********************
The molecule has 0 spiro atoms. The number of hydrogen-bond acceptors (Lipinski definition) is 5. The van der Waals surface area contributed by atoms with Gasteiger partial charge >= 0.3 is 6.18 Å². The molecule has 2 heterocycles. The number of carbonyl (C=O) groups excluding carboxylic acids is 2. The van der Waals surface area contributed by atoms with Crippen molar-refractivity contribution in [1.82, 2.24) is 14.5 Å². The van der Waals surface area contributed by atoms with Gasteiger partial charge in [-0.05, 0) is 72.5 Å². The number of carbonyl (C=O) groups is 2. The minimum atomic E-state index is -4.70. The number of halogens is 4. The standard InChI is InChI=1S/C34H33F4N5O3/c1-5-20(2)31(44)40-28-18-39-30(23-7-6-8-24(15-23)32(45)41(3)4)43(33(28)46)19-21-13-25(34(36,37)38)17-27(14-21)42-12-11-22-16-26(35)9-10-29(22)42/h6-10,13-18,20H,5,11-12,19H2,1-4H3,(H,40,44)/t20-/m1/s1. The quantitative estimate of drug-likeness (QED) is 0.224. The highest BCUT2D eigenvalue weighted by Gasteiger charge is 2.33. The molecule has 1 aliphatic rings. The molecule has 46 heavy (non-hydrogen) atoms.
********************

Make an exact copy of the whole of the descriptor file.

The molecule has 0 spiro atoms. The number of hydrogen-bond acceptors (Lipinski definition) is 5. The van der Waals surface area contributed by atoms with Gasteiger partial charge >= 0.3 is 6.18 Å². The molecule has 2 heterocycles. The number of carbonyl (C=O) groups excluding carboxylic acids is 2. The van der Waals surface area contributed by atoms with Crippen molar-refractivity contribution in [1.82, 2.24) is 14.5 Å². The van der Waals surface area contributed by atoms with Gasteiger partial charge in [-0.05, 0) is 72.5 Å². The number of carbonyl (C=O) groups is 2. The minimum atomic E-state index is -4.70. The number of halogens is 4. The standard InChI is InChI=1S/C34H33F4N5O3/c1-5-20(2)31(44)40-28-18-39-30(23-7-6-8-24(15-23)32(45)41(3)4)43(33(28)46)19-21-13-25(34(36,37)38)17-27(14-21)42-12-11-22-16-26(35)9-10-29(22)42/h6-10,13-18,20H,5,11-12,19H2,1-4H3,(H,40,44)/t20-/m1/s1. The quantitative estimate of drug-likeness (QED) is 0.224. The highest BCUT2D eigenvalue weighted by Gasteiger charge is 2.33. The molecule has 1 aliphatic rings. The molecule has 46 heavy (non-hydrogen) atoms.